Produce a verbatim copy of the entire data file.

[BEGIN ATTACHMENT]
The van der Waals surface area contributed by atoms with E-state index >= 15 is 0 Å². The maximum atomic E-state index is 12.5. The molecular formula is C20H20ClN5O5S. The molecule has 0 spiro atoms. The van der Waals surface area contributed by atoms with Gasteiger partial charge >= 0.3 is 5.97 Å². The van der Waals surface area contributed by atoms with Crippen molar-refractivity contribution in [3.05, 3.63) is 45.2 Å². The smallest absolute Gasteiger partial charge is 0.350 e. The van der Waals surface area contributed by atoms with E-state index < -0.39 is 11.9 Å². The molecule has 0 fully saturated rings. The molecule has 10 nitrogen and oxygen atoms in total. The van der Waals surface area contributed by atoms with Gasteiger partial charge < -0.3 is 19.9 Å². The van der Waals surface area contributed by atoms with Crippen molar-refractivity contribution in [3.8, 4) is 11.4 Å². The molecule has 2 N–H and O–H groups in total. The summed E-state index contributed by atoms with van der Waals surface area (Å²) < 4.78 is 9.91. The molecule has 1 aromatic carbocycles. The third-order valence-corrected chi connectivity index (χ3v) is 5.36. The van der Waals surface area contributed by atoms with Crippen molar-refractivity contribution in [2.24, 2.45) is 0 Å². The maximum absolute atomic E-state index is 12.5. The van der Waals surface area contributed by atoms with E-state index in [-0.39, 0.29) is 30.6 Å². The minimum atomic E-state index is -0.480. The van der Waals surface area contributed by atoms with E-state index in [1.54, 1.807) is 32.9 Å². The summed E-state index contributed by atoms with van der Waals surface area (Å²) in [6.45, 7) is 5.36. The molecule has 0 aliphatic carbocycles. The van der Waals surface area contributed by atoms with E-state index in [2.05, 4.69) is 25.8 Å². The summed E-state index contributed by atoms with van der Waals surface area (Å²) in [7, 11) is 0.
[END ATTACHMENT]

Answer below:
The van der Waals surface area contributed by atoms with E-state index >= 15 is 0 Å². The maximum atomic E-state index is 12.5. The molecular formula is C20H20ClN5O5S. The molecule has 0 spiro atoms. The van der Waals surface area contributed by atoms with Gasteiger partial charge >= 0.3 is 5.97 Å². The van der Waals surface area contributed by atoms with Crippen molar-refractivity contribution in [3.05, 3.63) is 45.2 Å². The smallest absolute Gasteiger partial charge is 0.350 e. The van der Waals surface area contributed by atoms with E-state index < -0.39 is 11.9 Å². The molecule has 0 fully saturated rings. The molecule has 10 nitrogen and oxygen atoms in total. The van der Waals surface area contributed by atoms with Gasteiger partial charge < -0.3 is 19.9 Å². The van der Waals surface area contributed by atoms with Crippen molar-refractivity contribution in [3.8, 4) is 11.4 Å². The molecule has 2 N–H and O–H groups in total. The summed E-state index contributed by atoms with van der Waals surface area (Å²) < 4.78 is 9.91. The molecule has 1 aromatic carbocycles. The third-order valence-corrected chi connectivity index (χ3v) is 5.36. The van der Waals surface area contributed by atoms with Crippen molar-refractivity contribution in [2.24, 2.45) is 0 Å². The maximum absolute atomic E-state index is 12.5. The van der Waals surface area contributed by atoms with E-state index in [-0.39, 0.29) is 30.6 Å². The minimum atomic E-state index is -0.480. The van der Waals surface area contributed by atoms with E-state index in [1.54, 1.807) is 32.9 Å². The summed E-state index contributed by atoms with van der Waals surface area (Å²) in [6.45, 7) is 5.36. The molecule has 0 aliphatic carbocycles. The van der Waals surface area contributed by atoms with E-state index in [2.05, 4.69) is 25.8 Å². The summed E-state index contributed by atoms with van der Waals surface area (Å²) in [7, 11) is 0.